Urban Daisy is a unique environmental-community project that aims to establish and research green roofs. Green rooftops are gardens full of living vegetation that are placed on existing rooftops. Turning a rooftop into a green rooftop is a simple and elegant environmental solution to many challenges stemming from the climate crisis. In addition, the green rooftop add a community, educational and economic value to your businesses. The novelty of our venture is in the research. We produce environmental impact reports that demonstrate the many capabilities of green rooftop. We work in collaboration with a variety of entrepreneurs, researchers and local businesses.
Investment and financial support
Connections and networking
Joining our activities
7.3.1 Measured as a temperature difference between a treated and untreated building, translated into electricity consumption, measured continuously, reported once a year.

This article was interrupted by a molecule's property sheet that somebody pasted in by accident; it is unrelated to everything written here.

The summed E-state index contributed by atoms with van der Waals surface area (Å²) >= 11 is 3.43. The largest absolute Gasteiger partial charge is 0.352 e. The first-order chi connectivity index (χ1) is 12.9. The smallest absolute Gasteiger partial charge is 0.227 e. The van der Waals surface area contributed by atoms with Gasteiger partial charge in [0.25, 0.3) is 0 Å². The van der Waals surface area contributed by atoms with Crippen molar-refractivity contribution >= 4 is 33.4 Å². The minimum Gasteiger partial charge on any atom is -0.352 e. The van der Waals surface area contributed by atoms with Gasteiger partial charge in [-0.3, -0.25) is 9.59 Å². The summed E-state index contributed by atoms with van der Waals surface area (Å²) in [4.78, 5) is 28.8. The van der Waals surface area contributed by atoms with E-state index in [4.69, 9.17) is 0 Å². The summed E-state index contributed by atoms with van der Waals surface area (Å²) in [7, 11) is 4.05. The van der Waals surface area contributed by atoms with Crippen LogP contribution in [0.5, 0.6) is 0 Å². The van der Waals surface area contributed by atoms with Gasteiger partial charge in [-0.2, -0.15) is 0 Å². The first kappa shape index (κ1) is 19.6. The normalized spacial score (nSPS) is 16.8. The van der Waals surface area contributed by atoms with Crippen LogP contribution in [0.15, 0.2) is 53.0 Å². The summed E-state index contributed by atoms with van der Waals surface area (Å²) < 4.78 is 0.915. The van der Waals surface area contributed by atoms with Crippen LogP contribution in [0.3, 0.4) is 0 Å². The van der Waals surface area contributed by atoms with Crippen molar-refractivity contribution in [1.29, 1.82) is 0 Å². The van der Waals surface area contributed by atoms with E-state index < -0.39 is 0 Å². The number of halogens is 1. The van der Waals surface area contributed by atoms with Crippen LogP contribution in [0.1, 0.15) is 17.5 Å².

11.6.2 Measured as air quality above a given rooftop at monthly, annual average levels of fine particulate matter (e.g. PM2.5 and PM10) in cities (population weighted).
11.7.1 Average portion of the built-up area in cities, which is an area open to public use for all, by sex, age and people with disabilities.
13.1.3 A number of local government bodies in which Urban Daisy operates. As part of local risk reduction strategies, in accordance with national strategies for reducing risks as a result of disasters.
13.2.1 Urban Daisy will be a strategy to adapt to the negative effects of climate change, which supports increasing the degree of resilience against climate change, and a solution to reduce greenhouse gas emissions, in a way that does not threaten food production. Measured as the number of rooftops operated by Urban Daisy, reported once a year.
13.3.1 Urban Daisy is the strengthening of institutions and the ability of the individual in building the ability to adopt adaptation, reduction, and technological changes, and technology transfer and development operations. Measured as the number of rooftops operated by Urban Daisy, reported once a year.